Ann Morisy on Obliquity and Mission

I’ve been reading Ann Morisy’s book, Journeying Out: A New Approach to Christian Mission, and was struck by her use of the concept of obliquity. We need to approach mission obliquely, she suggests, so that it is entered into without self-conscious effort or analysis getting in the way.

Journeying OutAnn draws on Michael Polanyi’s observation that we can and do know more than we can tell. If we focus on tacit or subsidiary knowledge that knowledge ceases to be a medium through which meaning or a skill is delivered.

Analytical focus on loving God and knowing God, for example, can reduce them to more routine component parts, such as prayerfulness, reflection on Scripture and acting in ways that we have come to understand as loving and compassionate, missing the very goals of loving and knowing God.

Ann notes that the principle of obliquity is used in business (focus on service rather than making money) and applies it to the mission of the church. John Kay, in a lecture on Good Business, reflected on British chemist James Black, the inventor beta blockers and anti-ulcerants, whose financial success was achieved by committing himself to work only for companies more interested in chemistry than in making money.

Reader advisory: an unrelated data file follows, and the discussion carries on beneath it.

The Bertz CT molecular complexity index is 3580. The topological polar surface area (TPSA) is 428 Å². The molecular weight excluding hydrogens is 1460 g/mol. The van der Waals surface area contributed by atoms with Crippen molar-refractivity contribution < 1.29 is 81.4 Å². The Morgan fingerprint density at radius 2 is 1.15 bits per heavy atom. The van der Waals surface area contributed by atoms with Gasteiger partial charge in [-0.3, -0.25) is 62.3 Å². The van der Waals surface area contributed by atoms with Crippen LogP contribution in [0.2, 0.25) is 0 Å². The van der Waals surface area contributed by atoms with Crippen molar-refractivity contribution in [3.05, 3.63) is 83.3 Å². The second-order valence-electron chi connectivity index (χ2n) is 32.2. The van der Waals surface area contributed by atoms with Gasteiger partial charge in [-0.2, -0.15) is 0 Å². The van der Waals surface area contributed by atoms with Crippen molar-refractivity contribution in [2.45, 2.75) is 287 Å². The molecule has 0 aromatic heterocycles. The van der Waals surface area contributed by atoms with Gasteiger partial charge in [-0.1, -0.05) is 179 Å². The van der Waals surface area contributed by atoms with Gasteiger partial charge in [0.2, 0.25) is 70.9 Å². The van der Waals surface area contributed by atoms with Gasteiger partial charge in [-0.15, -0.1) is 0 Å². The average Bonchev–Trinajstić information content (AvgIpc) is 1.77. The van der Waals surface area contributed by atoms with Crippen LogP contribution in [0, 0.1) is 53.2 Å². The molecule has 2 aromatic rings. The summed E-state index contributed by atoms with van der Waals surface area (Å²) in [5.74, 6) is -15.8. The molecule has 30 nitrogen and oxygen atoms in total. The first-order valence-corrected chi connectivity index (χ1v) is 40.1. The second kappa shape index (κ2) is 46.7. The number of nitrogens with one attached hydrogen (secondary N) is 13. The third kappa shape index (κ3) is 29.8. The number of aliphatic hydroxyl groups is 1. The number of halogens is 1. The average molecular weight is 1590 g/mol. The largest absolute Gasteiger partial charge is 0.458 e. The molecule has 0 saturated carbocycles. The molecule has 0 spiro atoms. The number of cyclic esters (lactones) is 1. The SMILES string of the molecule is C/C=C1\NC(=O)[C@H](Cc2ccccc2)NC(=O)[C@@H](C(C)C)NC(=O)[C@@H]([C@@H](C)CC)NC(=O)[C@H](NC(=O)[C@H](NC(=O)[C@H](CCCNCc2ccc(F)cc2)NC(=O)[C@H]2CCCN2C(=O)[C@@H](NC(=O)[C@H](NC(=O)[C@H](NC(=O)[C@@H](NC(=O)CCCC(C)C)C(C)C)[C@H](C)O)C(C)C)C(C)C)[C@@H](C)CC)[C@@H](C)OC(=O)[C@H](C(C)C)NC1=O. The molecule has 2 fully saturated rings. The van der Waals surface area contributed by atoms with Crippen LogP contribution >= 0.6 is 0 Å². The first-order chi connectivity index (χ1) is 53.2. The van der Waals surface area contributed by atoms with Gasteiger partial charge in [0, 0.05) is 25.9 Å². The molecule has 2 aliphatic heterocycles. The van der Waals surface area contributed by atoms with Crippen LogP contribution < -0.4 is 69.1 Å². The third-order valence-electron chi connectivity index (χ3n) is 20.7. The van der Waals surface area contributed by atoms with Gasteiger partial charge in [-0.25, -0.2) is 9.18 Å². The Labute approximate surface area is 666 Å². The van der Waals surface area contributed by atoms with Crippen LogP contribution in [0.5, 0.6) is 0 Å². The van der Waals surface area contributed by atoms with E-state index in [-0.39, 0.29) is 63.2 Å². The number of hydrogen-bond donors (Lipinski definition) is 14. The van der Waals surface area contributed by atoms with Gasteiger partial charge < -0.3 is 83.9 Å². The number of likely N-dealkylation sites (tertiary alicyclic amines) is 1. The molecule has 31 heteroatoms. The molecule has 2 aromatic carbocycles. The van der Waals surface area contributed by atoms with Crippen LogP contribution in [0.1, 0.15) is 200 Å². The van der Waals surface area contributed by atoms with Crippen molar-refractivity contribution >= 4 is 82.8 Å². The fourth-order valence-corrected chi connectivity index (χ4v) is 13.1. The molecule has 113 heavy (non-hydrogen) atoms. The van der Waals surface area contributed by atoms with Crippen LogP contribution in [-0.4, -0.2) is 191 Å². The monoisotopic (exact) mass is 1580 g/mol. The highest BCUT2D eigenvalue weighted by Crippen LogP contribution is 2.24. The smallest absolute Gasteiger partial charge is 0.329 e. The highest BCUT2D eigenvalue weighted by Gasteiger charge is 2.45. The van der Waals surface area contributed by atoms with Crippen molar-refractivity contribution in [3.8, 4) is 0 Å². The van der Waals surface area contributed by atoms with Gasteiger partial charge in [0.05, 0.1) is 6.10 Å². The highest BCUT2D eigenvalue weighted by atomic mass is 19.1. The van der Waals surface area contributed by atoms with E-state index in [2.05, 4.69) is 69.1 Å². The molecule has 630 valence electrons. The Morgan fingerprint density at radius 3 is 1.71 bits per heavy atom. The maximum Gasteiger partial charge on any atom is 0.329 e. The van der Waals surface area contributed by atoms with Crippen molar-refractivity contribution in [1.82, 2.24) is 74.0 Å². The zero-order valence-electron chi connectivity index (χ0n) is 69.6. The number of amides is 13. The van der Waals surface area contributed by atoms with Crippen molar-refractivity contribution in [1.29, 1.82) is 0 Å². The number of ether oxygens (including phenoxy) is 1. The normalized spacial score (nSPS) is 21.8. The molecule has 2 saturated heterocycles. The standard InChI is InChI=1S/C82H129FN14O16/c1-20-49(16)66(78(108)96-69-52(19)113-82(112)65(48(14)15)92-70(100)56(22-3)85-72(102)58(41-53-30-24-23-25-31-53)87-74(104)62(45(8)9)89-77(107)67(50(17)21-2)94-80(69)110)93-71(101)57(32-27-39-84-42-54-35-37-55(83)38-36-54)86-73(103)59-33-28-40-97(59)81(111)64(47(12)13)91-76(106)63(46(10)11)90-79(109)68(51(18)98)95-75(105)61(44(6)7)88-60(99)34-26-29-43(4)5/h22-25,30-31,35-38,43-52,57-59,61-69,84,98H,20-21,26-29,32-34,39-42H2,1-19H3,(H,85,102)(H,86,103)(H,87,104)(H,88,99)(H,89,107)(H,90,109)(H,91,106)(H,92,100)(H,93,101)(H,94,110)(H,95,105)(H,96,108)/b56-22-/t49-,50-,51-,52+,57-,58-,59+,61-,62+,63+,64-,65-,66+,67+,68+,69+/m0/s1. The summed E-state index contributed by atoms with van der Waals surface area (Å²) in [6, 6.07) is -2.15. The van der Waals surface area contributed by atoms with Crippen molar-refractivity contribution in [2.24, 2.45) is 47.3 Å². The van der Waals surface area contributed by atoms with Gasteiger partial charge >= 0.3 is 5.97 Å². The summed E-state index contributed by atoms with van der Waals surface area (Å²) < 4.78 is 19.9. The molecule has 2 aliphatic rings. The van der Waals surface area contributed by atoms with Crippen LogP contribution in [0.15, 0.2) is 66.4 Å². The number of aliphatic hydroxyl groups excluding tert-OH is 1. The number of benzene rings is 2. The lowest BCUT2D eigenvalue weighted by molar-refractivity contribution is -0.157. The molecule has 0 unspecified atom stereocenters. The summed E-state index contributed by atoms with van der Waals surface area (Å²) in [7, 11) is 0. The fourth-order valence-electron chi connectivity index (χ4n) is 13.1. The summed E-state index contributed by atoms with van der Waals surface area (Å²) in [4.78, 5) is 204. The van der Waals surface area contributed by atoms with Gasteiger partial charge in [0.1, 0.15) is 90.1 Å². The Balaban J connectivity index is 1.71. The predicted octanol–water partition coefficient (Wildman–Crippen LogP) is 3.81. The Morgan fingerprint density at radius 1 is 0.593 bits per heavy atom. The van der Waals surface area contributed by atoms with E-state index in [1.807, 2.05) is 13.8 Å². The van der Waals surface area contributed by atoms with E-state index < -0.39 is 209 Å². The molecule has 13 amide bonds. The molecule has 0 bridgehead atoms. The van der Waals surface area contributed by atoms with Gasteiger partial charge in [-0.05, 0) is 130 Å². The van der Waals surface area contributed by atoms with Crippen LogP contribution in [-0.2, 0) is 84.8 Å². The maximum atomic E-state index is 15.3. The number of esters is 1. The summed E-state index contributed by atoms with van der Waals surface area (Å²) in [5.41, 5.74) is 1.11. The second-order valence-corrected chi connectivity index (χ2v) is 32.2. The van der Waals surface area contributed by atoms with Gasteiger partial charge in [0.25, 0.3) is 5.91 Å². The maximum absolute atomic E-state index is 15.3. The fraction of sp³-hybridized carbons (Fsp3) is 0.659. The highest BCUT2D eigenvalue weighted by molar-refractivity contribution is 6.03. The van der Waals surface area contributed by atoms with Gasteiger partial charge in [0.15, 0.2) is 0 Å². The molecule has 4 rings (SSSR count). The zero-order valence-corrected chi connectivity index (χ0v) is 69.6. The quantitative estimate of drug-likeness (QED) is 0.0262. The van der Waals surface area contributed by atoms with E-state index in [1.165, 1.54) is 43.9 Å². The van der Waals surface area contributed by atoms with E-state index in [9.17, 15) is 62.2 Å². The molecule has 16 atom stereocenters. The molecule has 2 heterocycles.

“Effective mission is not achieved by giving it focal awareness. Effective mission is a fruit – a gracious outcome of other factors working effectively and appropriately. This upends all our habits and assumptions. It means that effective mission is something that emerges as a result of looking and journeying outward rather than by means of a self-conscious and self-regarding process.”

Do we therefore stop producing resources that help people with sharing faith? Do we just encourage people to spend time with their friends and hope that they’ll unconsciously make the connections? Do we tell people to forget the mission statements and priorities and get people to just ‘get out there’?

The difficulty is that much of our tacit or unseen assumptions about being church are working against genuine engagement with our neighbours. In some cases we need to step aside and re-examine our foundational framework so that we can reassess the way we use our energy and orient ourselves in the community.

I’ve been using the values of generous giving, forgiving, standing in solidarity, encouraging, empowering, equipping, listening, welcoming and accepting as verbs to help us go beyond thinking about being “missional” and actually enter genuine community engagement. What I hope is that our everyday interactions become framed in terms of generous and compassionate relationships with real people, rather than strategic transactions with analysed targets. But to get out of our self-absorption we may need to remind ourselves occasionally to take on new patterns of life.

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